St. Pete Council considers introducing fee on single-use shopping bags

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The pendulum swung toward St. Pete becoming a Green City when Burg businesses joined in the No Straws St. Pete initiative. Shops like Kahwa, Cassis, The Avenue, 2nd & Second and Lucky’s Market have all pledged to either get rid of straws completely, transition to using reusable straws, or only provide one when specifically asked by a customer.

On November 15, at 10:30am, St. Pete City Council’s Health, Energy, Resilience, and Sustainability (HERS) Committee will discuss and vote on an ordinance that would add a small fee on single use shopping bags. Should they agree to pass it as is, the ordinance would be brought to the full City Council for a vote.

Stores measure impact single use bag fees

Grocery stores like Trader Joe’s and Lucky’s Market already don’t offer plastic bags. Lucky’s Market’s manager said he sees about a 3:1 ratio of residents bringing their own reusable bags to shop.

Save-A-Lot charges a 6 cent fee for paper bags at the register, as well as 10 cents for large plastic bags and 3 cents for small plastic bags. They see no impact from an incentive program. The fees have been instituted at Save-A-Lot stores across the country and the customer base has grown used to paying the fee, according to the store manager.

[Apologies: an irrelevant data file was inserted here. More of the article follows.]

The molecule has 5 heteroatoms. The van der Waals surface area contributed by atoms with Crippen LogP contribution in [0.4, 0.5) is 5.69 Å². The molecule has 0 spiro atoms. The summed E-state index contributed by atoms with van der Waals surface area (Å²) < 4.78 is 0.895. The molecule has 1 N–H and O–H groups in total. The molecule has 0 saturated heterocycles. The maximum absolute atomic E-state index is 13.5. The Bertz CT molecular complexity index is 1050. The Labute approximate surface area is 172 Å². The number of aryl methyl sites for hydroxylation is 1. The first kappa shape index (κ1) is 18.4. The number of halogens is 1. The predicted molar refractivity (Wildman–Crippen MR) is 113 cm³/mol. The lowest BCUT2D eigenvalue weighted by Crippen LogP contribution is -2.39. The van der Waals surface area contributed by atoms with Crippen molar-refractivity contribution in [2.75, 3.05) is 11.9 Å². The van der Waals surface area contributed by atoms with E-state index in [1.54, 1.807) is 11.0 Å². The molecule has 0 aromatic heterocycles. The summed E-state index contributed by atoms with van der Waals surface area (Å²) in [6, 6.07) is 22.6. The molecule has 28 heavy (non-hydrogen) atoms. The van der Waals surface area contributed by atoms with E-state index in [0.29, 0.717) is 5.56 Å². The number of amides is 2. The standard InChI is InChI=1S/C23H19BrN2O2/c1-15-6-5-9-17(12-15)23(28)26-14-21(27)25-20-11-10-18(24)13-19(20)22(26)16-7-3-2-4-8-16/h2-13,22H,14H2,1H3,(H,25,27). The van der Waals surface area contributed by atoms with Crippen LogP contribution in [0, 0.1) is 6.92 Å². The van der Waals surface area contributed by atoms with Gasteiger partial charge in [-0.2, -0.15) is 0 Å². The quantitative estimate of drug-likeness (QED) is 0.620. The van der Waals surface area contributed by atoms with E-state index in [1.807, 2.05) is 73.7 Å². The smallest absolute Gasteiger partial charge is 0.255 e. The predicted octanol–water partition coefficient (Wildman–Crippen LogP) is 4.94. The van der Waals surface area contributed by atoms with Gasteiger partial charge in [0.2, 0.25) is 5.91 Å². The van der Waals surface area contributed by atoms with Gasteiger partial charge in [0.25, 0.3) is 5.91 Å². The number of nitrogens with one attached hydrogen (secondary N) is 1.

Many shops also offer reusable bags for purchase at the register. Some, like Whole Foods and Trader Joe’s, offer incentives for using them like small discounts and raffle tickets.

Fee would total 5 cents

Two cities that have already instituted  such a fee, San Jose and San Francisco, have seen “no sustained negative impact to retailers.”

The proposed fee would total just 5 cents and would hopefully curb waste and littler in the Sunshine City.

Fines for violating the ordinance could go as high as $80 

If this ordinance passed City Council, there would be a year transition period for businesses before it was fully enforced. Once in effect, a first violation would result in a warning; a second violation within a year of the first would result in a $40 fine; a third violation within a year of the first would result in an $80 fine.

Code enforcement officials would only visit a business if a formal complaint was made against the business.

Residents are invited to city council on Thursday, November 15 at 10:30am to hear HERS member discussions on the subject.

You can learn a bit more about the proposed ordinance by clicking here.

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Written by Andrew Harlan

Andrew Harlan

Andrew Harlan is the Editor of Follow him on Twitter @harlanyoungII and Instagram @harlanyoung. Send tips and potential stories to